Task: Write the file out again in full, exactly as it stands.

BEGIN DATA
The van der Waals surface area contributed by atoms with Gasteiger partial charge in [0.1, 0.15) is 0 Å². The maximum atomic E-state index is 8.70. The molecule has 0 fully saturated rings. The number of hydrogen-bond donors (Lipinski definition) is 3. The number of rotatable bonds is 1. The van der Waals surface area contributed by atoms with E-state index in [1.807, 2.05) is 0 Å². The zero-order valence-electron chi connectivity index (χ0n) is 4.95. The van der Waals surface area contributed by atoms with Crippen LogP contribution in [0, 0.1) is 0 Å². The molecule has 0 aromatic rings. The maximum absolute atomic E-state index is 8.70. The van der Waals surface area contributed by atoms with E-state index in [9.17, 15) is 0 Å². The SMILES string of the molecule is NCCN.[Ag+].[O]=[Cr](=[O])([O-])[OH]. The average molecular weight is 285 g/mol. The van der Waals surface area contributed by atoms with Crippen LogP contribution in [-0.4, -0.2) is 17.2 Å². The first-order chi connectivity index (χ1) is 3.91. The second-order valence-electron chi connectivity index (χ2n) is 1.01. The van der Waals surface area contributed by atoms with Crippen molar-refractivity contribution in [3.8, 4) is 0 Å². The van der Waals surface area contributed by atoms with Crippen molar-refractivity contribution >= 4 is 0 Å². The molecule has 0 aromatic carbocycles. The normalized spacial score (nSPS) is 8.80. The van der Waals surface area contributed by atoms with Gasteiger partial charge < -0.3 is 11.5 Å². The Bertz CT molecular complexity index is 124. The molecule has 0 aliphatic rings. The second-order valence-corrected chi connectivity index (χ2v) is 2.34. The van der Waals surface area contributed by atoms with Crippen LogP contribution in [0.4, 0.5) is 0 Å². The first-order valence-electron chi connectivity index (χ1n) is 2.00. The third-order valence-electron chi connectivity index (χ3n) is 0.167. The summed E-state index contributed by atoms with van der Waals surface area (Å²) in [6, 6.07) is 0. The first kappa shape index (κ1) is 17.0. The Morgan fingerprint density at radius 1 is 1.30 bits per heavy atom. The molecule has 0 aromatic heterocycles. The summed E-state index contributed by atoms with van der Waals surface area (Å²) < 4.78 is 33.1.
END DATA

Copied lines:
The van der Waals surface area contributed by atoms with Gasteiger partial charge in [0.1, 0.15) is 0 Å². The maximum atomic E-state index is 8.70. The molecule has 0 fully saturated rings. The number of hydrogen-bond donors (Lipinski definition) is 3. The number of rotatable bonds is 1. The van der Waals surface area contributed by atoms with E-state index in [1.807, 2.05) is 0 Å². The zero-order valence-electron chi connectivity index (χ0n) is 4.95. The van der Waals surface area contributed by atoms with Crippen LogP contribution in [0, 0.1) is 0 Å². The molecule has 0 aromatic rings. The maximum absolute atomic E-state index is 8.70. The van der Waals surface area contributed by atoms with E-state index in [9.17, 15) is 0 Å². The SMILES string of the molecule is NCCN.[Ag+].[O]=[Cr](=[O])([O-])[OH]. The average molecular weight is 285 g/mol. The van der Waals surface area contributed by atoms with Crippen LogP contribution in [-0.4, -0.2) is 17.2 Å². The first-order chi connectivity index (χ1) is 3.91. The second-order valence-electron chi connectivity index (χ2n) is 1.01. The van der Waals surface area contributed by atoms with Crippen molar-refractivity contribution in [3.8, 4) is 0 Å². The van der Waals surface area contributed by atoms with Crippen molar-refractivity contribution >= 4 is 0 Å². The molecule has 0 aromatic carbocycles. The normalized spacial score (nSPS) is 8.80. The van der Waals surface area contributed by atoms with Gasteiger partial charge < -0.3 is 11.5 Å². The Bertz CT molecular complexity index is 124. The molecule has 0 aliphatic rings. The second-order valence-corrected chi connectivity index (χ2v) is 2.34. The van der Waals surface area contributed by atoms with Crippen LogP contribution in [0.4, 0.5) is 0 Å². The first-order valence-electron chi connectivity index (χ1n) is 2.00. The third-order valence-electron chi connectivity index (χ3n) is 0.167. The summed E-state index contributed by atoms with van der Waals surface area (Å²) in [6, 6.07) is 0. The first kappa shape index (κ1) is 17.0. The Morgan fingerprint density at radius 1 is 1.30 bits per heavy atom. The molecule has 0 aromatic heterocycles. The summed E-state index contributed by atoms with van der Waals surface area (Å²) < 4.78 is 33.1.